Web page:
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Tuesday, November 7, 2017

Response to the Shooting at First Baptist Church, Sutherland Springs, TX

Church Security and Soft Targets
Pastoral Response to the Texas Church Shooting, 11-5-17
Rob Tennant, HillSong Church, Chapel Hill, NC
Tuesday, November 7, 2017

            Terrorist events (see Boston Marathon bombing, San Bernardino shooting), mass shootings (see Orlando night club, see Las Vegas country music concert), racially motivated violence (see Charlottesville), and other deadly interruptions into the flow of normal life have occurred with alarming frequency in the last 7-10 years.  We Americans haven’t yet caught our breath from the unthinkable attack in Las Vegas, and we learn of Sutherland Springs, Texas.  We learn that we love the people of that small community because the First Baptist Church (FBC) there was shot up on a Sunday morning, the sanctuary full.
            For me, a church pastor, this hits close to home.  I have raced through, in my own mind, how our church would react if a shooter entered.  I have played the scenario out repeatedly.  Truthfully, I don’t know what I would do because I am not prepared for that.
            On a Sunday morning, I am prepared to preach.  I am prepared to meet the people of the church.  Some need encouragement, and if I can, I give it.  Some need a welcome and a hug.  I certainly can and do give that.  Some are leaders in the church and we need to confer about what’s going on Sunday morning or what’s going on at other points in church life.  These are the things on my mind on a Sunday morning.
            I hope, my heart and mind are prepared to encounter God.  I pray that we – myself and all in the church – come expecting to see God act among us.  Over and over the disciples who walked with Jesus every day found themselves surprised by his displays of power as he commanded demons and the demons obeyed and angry, storming waves on the sea cowered before him.  They found themselves scandalized when they saw Jesus love people society had pushed to the margins.  These disciples saw it every day with Jesus and still got surprised.  I hope we’re open enough and worshiping with enough eager anticipation that we see it when God send surprises of love and provision and hope to us.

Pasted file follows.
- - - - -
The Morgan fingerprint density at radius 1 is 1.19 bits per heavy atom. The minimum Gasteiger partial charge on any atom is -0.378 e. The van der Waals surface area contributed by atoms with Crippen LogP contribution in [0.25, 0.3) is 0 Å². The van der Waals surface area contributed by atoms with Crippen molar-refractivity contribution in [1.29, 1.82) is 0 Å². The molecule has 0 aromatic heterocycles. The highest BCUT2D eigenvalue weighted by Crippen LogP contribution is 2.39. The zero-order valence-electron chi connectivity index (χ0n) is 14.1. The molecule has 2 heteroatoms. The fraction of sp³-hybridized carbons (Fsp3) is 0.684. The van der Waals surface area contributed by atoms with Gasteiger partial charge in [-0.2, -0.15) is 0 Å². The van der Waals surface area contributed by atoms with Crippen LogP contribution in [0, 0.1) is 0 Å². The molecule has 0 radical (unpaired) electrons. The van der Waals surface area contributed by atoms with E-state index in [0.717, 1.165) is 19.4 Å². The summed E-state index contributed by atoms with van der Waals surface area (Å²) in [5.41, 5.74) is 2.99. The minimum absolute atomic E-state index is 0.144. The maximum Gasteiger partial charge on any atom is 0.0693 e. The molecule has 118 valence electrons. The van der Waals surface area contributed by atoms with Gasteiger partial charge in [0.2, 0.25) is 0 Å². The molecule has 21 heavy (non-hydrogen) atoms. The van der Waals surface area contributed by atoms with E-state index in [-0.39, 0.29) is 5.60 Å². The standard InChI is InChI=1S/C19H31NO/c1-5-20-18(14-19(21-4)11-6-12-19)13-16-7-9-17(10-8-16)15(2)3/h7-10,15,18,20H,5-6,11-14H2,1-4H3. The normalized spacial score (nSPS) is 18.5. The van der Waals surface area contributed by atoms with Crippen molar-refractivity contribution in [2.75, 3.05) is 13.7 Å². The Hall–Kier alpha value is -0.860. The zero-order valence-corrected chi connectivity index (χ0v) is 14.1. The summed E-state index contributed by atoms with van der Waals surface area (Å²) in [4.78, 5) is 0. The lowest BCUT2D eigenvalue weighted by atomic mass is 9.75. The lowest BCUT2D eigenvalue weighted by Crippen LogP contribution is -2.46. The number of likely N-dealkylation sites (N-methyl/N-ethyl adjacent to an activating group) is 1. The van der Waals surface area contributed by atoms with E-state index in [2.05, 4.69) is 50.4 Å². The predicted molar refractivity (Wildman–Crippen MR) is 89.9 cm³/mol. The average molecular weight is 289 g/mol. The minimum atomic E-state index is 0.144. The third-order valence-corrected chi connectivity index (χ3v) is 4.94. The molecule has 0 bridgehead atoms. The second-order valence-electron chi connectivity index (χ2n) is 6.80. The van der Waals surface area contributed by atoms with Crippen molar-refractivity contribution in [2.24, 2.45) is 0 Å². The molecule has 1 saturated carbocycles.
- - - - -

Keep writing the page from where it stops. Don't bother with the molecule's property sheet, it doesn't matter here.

What we’re not doing is preparing how to respond to a crazed, murderous shooter (or bomber) (or vehicle operator).  And I don’t we should.  I think our call and our responsibility is to God.  We need to be looking for God when the church gathers.
            My heart goes out to First Baptist Church Sutherland.  That church, like ours, is small.  So many were killed and so many more were critically injured or traumatized, and the community is so small, that that specific church may not recover.  The pastor has got to be devastated.  I don’t know if I could continue in ministry if a shooter killed a bunch of our people, and I survived.  We pastors feel a certain responsibility for all who enter.  God has entrusted the worshipers into our care. 
            The other time, recently, I felt such a burden for a church was the Emmanual African Methodist Episcopal Church in Charleston, SC, when Dylann Roof shot up their prayer meeting in June, 2015.  On that occasion, I preached a sermon about how churches should exist in a time of random, unpredictable, deadly violence.  The text of that message is here
            One of the things I stressed in that message is that the deadly shooting happened when the church was doing “what churches do.”  They were in a prayer meeting, and they welcomed Dylann Roof, a dangerous person, into their fold.  They didn’t know he was dangerous.  We never do.  We know we are called to welcome people – people with mental illness, people will deep-seeded anger, and people who are themselves badly broken.  As we are church, the body of Christ, we welcome the lost.  That’s what we do.